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1: /* Comparable.java -- Interface for comparaing objects to obtain an ordering 2: Copyright (C) 1998, 1999, 2001, 2002, 2004, 2005 Free Software Foundation, Inc. 3: 4: This file is part of GNU Classpath. 5: 6: GNU Classpath is free software; you can redistribute it and/or modify 7: it under the terms of the GNU General Public License as published by 8: the Free Software Foundation; either version 2, or (at your option) 9: any later version. 10: 11: GNU Classpath is distributed in the hope that it will be useful, but 12: WITHOUT ANY WARRANTY; without even the implied warranty of 13: MERCHANTABILITY or FITNESS FOR A PARTICULAR PURPOSE. See the GNU 14: General Public License for more details. 15: 16: You should have received a copy of the GNU General Public License 17: along with GNU Classpath; see the file COPYING. If not, write to the 18: Free Software Foundation, Inc., 51 Franklin Street, Fifth Floor, Boston, MA 19: 02110-1301 USA. 20: 21: Linking this library statically or dynamically with other modules is 22: making a combined work based on this library. Thus, the terms and 23: conditions of the GNU General Public License cover the whole 24: combination. 25: 26: As a special exception, the copyright holders of this library give you 27: permission to link this library with independent modules to produce an 28: executable, regardless of the license terms of these independent 29: modules, and to copy and distribute the resulting executable under 30: terms of your choice, provided that you also meet, for each linked 31: independent module, the terms and conditions of the license of that 32: module. An independent module is a module which is not derived from 33: or based on this library. If you modify this library, you may extend 34: this exception to your version of the library, but you are not 35: obligated to do so. If you do not wish to do so, delete this 36: exception statement from your version. */ 37: 38: 39: package java.lang; 40: 41: /** 42: * Interface for objects that can be ordering among other objects. The 43: * ordering can be <em>total</em>, such that two objects only compare equal 44: * if they are also equal by the equals method, or <em>partial</em> such 45: * that this is not necessarily true. For example, a case-sensitive 46: * dictionary order comparison of Strings is total, but if it is 47: * case-insensitive it is partial, because "abc" and "ABC" compare as 48: * equal even though "abc".equals("ABC") returns false. However, if you use 49: * a partial ordering, it is a good idea to document your class as 50: * "inconsistent with equals", because the behavior of your class in a 51: * SortedMap will be different than in a HashMap. 52: * 53: * <p>Lists, arrays, and sets of objects that implement this interface can 54: * be sorted automatically, without the need for an explicit 55: * {@link java.util.Comparator}. Note that <code>e1.compareTo(null)</code> 56: * should throw an Exception; as should comparison between incompatible 57: * classes. 58: * 59: * @author Geoff Berry 60: * @author Warren Levy (warrenl@cygnus.com) 61: * @see java.util.Comparator 62: * @see java.util.Collections#sort(java.util.List) 63: * @see java.util.Arrays#sort(Object[]) 64: * @see java.util.SortedSet 65: * @see java.util.SortedMap 66: * @see java.util.TreeSet 67: * @see java.util.TreeMap 68: * @since 1.2 69: * @status updated to 1.5 70: */ 71: public interface Comparable<T> 72: { 73: /** 74: * Compares this object with another, and returns a numerical result based 75: * on the comparison. If the result is negative, this object sorts less 76: * than the other; if 0, the two are equal, and if positive, this object 77: * sorts greater than the other. To translate this into boolean, simply 78: * perform <code>o1.compareTo(o2) <em><op></em> 0</code>, where op 79: * is one of <, <=, =, !=, >, or >=. 80: * 81: * <p>You must make sure that the comparison is mutual, ie. 82: * <code>sgn(x.compareTo(y)) == -sgn(y.compareTo(x))</code> (where sgn() is 83: * defined as -1, 0, or 1 based on the sign). This includes throwing an 84: * exception in either direction if the two are not comparable; hence, 85: * <code>compareTo(null)</code> should always throw an Exception. 86: * 87: * <p>You should also ensure transitivity, in two forms: 88: * <code>x.compareTo(y) > 0 && y.compareTo(z) > 0</code> implies 89: * <code>x.compareTo(z) > 0</code>; and <code>x.compareTo(y) == 0</code> 90: * implies <code>x.compareTo(z) == y.compareTo(z)</code>. 91: * 92: * @param o the object to be compared 93: * @return an integer describing the comparison 94: * @throws NullPointerException if o is null 95: * @throws ClassCastException if o cannot be compared 96: */ 97: int compareTo(T o); 98: }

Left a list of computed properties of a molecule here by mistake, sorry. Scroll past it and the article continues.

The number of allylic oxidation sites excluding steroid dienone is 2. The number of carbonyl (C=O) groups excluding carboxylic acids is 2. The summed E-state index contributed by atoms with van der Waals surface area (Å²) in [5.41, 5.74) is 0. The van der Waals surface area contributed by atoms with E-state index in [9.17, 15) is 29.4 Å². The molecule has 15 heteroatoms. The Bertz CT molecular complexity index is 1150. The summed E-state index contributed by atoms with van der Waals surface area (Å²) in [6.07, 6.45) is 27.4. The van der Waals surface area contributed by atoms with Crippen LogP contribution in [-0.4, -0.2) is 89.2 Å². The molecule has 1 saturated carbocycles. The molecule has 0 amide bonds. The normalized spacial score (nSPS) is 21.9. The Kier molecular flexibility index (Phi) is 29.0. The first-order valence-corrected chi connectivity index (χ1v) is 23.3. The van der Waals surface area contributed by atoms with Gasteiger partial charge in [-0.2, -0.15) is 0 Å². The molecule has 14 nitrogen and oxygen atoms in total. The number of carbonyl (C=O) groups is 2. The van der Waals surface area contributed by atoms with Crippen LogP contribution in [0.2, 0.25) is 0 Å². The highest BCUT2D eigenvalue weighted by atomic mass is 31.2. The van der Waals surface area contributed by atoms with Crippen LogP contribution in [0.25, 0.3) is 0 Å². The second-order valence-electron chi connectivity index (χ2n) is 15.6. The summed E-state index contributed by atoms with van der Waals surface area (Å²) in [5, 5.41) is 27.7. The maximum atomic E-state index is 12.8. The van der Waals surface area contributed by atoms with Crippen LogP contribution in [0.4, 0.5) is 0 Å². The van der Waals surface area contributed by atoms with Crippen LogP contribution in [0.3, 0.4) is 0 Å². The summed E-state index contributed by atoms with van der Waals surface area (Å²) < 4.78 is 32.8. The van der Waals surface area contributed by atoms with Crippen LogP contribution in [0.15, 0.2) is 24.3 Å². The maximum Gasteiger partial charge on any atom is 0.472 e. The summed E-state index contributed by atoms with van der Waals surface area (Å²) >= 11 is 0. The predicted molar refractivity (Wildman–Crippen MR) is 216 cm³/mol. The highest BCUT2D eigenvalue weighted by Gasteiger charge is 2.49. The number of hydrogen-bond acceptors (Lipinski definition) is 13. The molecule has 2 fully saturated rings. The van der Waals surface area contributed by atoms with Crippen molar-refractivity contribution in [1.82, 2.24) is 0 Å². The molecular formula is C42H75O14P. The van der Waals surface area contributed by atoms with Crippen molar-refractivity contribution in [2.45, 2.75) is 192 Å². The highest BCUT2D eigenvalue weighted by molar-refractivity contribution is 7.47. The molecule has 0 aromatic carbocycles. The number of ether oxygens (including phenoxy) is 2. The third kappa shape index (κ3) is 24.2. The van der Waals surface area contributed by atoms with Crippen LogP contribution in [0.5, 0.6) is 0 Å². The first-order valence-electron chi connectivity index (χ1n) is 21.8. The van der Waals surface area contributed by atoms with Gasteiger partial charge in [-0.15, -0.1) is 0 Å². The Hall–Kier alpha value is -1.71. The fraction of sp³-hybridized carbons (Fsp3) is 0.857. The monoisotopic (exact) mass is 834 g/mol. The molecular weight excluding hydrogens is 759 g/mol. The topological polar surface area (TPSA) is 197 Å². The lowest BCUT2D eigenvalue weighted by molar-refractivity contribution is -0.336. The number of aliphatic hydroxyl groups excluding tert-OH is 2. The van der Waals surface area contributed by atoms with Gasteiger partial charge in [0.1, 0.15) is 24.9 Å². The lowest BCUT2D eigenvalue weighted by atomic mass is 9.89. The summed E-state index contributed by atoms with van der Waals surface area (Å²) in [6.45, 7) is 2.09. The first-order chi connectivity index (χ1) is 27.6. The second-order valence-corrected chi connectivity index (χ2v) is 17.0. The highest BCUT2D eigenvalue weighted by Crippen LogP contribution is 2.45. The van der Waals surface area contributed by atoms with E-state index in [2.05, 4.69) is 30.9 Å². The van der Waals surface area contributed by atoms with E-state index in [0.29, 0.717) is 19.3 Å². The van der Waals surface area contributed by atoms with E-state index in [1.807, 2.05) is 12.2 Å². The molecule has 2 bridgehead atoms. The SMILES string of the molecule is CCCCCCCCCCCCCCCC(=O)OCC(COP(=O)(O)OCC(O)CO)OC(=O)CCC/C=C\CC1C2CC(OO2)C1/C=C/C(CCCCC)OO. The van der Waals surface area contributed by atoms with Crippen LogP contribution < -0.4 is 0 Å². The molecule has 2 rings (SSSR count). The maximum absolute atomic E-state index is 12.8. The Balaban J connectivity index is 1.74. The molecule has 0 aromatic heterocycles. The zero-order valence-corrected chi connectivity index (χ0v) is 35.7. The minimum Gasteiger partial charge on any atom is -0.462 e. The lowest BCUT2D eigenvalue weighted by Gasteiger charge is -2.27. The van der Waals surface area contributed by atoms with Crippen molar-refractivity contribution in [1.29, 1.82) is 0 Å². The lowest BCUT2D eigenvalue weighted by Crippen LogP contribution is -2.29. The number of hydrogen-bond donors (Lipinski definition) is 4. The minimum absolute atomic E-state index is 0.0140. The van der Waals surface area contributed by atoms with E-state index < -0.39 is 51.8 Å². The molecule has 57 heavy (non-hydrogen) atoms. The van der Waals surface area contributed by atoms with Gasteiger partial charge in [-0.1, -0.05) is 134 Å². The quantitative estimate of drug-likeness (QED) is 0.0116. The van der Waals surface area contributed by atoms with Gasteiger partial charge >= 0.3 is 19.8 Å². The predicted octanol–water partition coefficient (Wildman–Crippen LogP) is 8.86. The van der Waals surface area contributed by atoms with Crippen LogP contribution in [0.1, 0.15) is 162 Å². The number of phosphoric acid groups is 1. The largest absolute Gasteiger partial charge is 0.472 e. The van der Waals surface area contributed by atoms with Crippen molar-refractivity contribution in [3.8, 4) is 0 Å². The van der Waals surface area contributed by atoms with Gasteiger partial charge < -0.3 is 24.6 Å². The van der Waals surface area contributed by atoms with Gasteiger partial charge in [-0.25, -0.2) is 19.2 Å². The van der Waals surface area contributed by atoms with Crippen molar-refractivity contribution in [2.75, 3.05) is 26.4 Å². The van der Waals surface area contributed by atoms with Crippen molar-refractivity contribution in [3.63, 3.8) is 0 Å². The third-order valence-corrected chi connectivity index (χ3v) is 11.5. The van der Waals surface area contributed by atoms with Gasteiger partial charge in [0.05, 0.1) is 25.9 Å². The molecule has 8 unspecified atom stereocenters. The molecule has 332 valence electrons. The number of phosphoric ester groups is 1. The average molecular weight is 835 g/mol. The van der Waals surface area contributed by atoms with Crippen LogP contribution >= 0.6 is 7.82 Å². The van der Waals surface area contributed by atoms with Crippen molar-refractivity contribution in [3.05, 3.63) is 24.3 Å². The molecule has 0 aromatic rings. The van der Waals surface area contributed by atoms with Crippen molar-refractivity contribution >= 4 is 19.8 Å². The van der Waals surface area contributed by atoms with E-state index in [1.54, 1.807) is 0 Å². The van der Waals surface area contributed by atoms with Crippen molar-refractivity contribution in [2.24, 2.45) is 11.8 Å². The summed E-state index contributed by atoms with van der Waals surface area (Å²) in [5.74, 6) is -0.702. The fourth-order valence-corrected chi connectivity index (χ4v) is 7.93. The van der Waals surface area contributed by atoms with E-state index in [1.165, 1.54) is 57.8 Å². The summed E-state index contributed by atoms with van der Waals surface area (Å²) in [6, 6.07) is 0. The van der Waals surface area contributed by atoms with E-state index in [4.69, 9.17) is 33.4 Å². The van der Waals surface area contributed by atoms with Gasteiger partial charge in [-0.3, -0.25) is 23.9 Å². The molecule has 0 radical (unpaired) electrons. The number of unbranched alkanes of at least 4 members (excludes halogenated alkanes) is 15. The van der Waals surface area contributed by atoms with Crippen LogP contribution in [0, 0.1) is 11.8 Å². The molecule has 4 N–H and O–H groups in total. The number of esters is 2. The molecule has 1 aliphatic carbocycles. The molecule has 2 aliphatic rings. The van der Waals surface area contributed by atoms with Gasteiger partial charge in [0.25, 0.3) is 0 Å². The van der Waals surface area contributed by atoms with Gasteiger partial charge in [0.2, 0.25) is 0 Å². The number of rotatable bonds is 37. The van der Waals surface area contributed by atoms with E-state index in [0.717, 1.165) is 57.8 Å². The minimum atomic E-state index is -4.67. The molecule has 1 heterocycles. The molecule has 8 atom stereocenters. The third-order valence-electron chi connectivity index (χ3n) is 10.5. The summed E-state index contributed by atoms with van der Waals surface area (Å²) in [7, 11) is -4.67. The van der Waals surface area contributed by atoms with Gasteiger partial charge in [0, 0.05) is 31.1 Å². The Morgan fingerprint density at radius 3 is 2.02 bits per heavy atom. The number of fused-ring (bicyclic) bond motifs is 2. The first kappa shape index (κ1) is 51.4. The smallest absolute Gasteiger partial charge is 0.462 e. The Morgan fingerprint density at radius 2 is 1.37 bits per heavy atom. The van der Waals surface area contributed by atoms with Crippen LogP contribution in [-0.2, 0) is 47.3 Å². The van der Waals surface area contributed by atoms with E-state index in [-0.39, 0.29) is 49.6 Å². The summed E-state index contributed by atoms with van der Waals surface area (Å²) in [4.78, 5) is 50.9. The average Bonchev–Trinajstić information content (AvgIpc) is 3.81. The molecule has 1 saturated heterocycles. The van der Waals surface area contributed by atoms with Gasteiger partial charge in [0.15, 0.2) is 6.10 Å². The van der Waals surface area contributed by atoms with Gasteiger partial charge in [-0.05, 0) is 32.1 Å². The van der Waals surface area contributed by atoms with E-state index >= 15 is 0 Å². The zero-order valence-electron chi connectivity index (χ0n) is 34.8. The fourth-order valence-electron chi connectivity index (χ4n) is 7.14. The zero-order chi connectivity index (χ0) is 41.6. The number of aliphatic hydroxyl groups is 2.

GNU Classpath (0.95) |